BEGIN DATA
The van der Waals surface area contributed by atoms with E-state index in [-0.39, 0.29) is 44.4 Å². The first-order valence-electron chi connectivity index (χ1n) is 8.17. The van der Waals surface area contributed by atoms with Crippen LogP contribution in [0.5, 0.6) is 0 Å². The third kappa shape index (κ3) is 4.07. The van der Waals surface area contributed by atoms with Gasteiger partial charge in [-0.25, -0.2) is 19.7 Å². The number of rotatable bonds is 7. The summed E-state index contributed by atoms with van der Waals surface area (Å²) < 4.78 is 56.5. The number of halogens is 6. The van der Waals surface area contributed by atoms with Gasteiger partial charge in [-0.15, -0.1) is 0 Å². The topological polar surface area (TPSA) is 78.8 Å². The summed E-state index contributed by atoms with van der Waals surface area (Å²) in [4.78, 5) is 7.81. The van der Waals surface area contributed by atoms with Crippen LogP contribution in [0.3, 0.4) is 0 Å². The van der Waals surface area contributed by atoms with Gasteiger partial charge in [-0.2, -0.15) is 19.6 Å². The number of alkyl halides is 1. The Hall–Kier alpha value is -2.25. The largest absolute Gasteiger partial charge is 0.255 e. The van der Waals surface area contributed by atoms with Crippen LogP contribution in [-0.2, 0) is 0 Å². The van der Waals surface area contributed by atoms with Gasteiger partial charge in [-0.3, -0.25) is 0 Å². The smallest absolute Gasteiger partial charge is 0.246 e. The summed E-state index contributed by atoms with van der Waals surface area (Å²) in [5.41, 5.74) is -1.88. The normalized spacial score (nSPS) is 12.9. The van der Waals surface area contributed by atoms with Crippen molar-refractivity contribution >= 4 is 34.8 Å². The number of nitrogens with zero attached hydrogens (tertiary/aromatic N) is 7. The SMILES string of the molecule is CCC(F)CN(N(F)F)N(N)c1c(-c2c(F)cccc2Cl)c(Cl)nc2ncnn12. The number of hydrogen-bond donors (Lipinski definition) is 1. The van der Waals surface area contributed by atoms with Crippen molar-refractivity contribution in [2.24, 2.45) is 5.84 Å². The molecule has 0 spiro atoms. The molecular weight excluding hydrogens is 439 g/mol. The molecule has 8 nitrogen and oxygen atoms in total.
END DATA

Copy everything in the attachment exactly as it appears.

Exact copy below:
The van der Waals surface area contributed by atoms with E-state index in [-0.39, 0.29) is 44.4 Å². The first-order valence-electron chi connectivity index (χ1n) is 8.17. The van der Waals surface area contributed by atoms with Crippen LogP contribution in [0.5, 0.6) is 0 Å². The third kappa shape index (κ3) is 4.07. The van der Waals surface area contributed by atoms with Gasteiger partial charge in [-0.25, -0.2) is 19.7 Å². The number of rotatable bonds is 7. The summed E-state index contributed by atoms with van der Waals surface area (Å²) < 4.78 is 56.5. The number of halogens is 6. The van der Waals surface area contributed by atoms with Gasteiger partial charge in [-0.15, -0.1) is 0 Å². The topological polar surface area (TPSA) is 78.8 Å². The summed E-state index contributed by atoms with van der Waals surface area (Å²) in [4.78, 5) is 7.81. The van der Waals surface area contributed by atoms with Crippen LogP contribution in [0.3, 0.4) is 0 Å². The van der Waals surface area contributed by atoms with Gasteiger partial charge in [-0.2, -0.15) is 19.6 Å². The number of alkyl halides is 1. The Hall–Kier alpha value is -2.25. The largest absolute Gasteiger partial charge is 0.255 e. The van der Waals surface area contributed by atoms with Crippen LogP contribution in [-0.2, 0) is 0 Å². The van der Waals surface area contributed by atoms with Gasteiger partial charge in [-0.3, -0.25) is 0 Å². The smallest absolute Gasteiger partial charge is 0.246 e. The summed E-state index contributed by atoms with van der Waals surface area (Å²) in [5.41, 5.74) is -1.88. The normalized spacial score (nSPS) is 12.9. The van der Waals surface area contributed by atoms with Crippen molar-refractivity contribution >= 4 is 34.8 Å². The number of nitrogens with zero attached hydrogens (tertiary/aromatic N) is 7. The SMILES string of the molecule is CCC(F)CN(N(F)F)N(N)c1c(-c2c(F)cccc2Cl)c(Cl)nc2ncnn12. The number of hydrogen-bond donors (Lipinski definition) is 1. The van der Waals surface area contributed by atoms with Crippen molar-refractivity contribution in [2.24, 2.45) is 5.84 Å². The molecule has 0 spiro atoms. The molecular weight excluding hydrogens is 439 g/mol. The molecule has 8 nitrogen and oxygen atoms in total.